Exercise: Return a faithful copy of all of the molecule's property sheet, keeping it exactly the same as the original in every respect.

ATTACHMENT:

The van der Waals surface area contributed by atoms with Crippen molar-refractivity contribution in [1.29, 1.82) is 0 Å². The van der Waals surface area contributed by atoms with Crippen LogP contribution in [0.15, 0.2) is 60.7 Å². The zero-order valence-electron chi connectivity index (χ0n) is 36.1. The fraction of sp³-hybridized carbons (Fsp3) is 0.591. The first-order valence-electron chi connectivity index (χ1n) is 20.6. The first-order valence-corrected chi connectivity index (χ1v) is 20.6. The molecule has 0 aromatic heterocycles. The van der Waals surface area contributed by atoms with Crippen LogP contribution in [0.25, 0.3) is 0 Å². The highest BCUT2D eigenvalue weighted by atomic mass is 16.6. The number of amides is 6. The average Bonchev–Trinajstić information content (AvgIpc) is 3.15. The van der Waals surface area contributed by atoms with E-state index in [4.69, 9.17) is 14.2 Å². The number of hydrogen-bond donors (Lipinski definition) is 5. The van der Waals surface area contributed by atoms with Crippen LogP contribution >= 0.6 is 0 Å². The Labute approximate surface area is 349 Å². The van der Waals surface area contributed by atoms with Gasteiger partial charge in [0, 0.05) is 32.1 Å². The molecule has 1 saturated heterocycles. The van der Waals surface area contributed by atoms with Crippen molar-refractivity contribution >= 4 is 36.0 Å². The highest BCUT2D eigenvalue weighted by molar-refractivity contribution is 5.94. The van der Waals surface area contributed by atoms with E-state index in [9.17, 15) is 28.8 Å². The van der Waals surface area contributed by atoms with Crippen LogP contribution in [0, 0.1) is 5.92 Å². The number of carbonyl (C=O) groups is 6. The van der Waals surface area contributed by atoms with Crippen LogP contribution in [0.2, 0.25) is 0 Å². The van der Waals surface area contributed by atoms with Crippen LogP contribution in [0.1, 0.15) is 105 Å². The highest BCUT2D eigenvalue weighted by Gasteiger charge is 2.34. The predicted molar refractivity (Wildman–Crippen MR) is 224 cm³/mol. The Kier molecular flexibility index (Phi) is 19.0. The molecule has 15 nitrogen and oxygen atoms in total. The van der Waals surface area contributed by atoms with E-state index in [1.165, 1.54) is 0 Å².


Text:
The van der Waals surface area contributed by atoms with Crippen molar-refractivity contribution in [1.29, 1.82) is 0 Å². The van der Waals surface area contributed by atoms with Crippen LogP contribution in [0.15, 0.2) is 60.7 Å². The zero-order valence-electron chi connectivity index (χ0n) is 36.1. The fraction of sp³-hybridized carbons (Fsp3) is 0.591. The first-order valence-electron chi connectivity index (χ1n) is 20.6. The first-order valence-corrected chi connectivity index (χ1v) is 20.6. The molecule has 0 aromatic heterocycles. The van der Waals surface area contributed by atoms with Crippen LogP contribution in [0.25, 0.3) is 0 Å². The highest BCUT2D eigenvalue weighted by atomic mass is 16.6. The number of amides is 6. The average Bonchev–Trinajstić information content (AvgIpc) is 3.15. The van der Waals surface area contributed by atoms with E-state index in [4.69, 9.17) is 14.2 Å². The number of hydrogen-bond donors (Lipinski definition) is 5. The van der Waals surface area contributed by atoms with Crippen LogP contribution >= 0.6 is 0 Å². The Labute approximate surface area is 349 Å². The van der Waals surface area contributed by atoms with Gasteiger partial charge in [0, 0.05) is 32.1 Å². The molecule has 1 saturated heterocycles. The van der Waals surface area contributed by atoms with Crippen molar-refractivity contribution >= 4 is 36.0 Å². The highest BCUT2D eigenvalue weighted by molar-refractivity contribution is 5.94. The van der Waals surface area contributed by atoms with E-state index in [9.17, 15) is 28.8 Å². The van der Waals surface area contributed by atoms with Crippen LogP contribution in [0, 0.1) is 5.92 Å². The number of carbonyl (C=O) groups is 6. The van der Waals surface area contributed by atoms with Crippen LogP contribution in [0.2, 0.25) is 0 Å². The van der Waals surface area contributed by atoms with Crippen LogP contribution in [0.1, 0.15) is 105 Å². The highest BCUT2D eigenvalue weighted by Gasteiger charge is 2.34. The predicted molar refractivity (Wildman–Crippen MR) is 224 cm³/mol. The Kier molecular flexibility index (Phi) is 19.0. The molecule has 15 nitrogen and oxygen atoms in total. The van der Waals surface area contributed by atoms with E-state index in [1.165, 1.54) is 0 Å².